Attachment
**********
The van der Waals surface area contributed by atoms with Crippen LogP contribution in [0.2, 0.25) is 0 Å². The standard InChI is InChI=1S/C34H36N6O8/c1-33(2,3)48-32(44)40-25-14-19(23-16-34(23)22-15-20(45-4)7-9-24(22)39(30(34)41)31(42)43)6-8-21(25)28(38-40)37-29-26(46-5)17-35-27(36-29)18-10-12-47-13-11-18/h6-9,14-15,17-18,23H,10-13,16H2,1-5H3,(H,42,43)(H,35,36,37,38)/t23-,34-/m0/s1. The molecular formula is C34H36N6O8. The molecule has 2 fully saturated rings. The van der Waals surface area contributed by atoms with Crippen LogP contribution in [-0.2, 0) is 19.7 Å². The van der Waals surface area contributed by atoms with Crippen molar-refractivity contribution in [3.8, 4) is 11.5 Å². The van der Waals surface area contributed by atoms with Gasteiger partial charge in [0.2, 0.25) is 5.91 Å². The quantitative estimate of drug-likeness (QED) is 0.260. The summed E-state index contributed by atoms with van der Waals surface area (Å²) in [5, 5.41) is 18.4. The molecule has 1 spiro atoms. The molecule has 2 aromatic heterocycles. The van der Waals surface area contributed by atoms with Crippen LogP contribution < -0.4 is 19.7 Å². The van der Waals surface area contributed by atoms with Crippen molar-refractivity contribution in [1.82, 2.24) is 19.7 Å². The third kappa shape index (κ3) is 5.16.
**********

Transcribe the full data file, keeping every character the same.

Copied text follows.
The van der Waals surface area contributed by atoms with Crippen LogP contribution in [0.2, 0.25) is 0 Å². The standard InChI is InChI=1S/C34H36N6O8/c1-33(2,3)48-32(44)40-25-14-19(23-16-34(23)22-15-20(45-4)7-9-24(22)39(30(34)41)31(42)43)6-8-21(25)28(38-40)37-29-26(46-5)17-35-27(36-29)18-10-12-47-13-11-18/h6-9,14-15,17-18,23H,10-13,16H2,1-5H3,(H,42,43)(H,35,36,37,38)/t23-,34-/m0/s1. The molecular formula is C34H36N6O8. The molecule has 2 fully saturated rings. The van der Waals surface area contributed by atoms with Crippen LogP contribution in [-0.2, 0) is 19.7 Å². The van der Waals surface area contributed by atoms with Crippen molar-refractivity contribution in [3.8, 4) is 11.5 Å². The van der Waals surface area contributed by atoms with Gasteiger partial charge in [0.2, 0.25) is 5.91 Å². The quantitative estimate of drug-likeness (QED) is 0.260. The summed E-state index contributed by atoms with van der Waals surface area (Å²) in [5, 5.41) is 18.4. The molecule has 1 spiro atoms. The molecule has 2 aromatic heterocycles. The van der Waals surface area contributed by atoms with Crippen LogP contribution < -0.4 is 19.7 Å². The van der Waals surface area contributed by atoms with Crippen molar-refractivity contribution in [1.82, 2.24) is 19.7 Å². The third kappa shape index (κ3) is 5.16.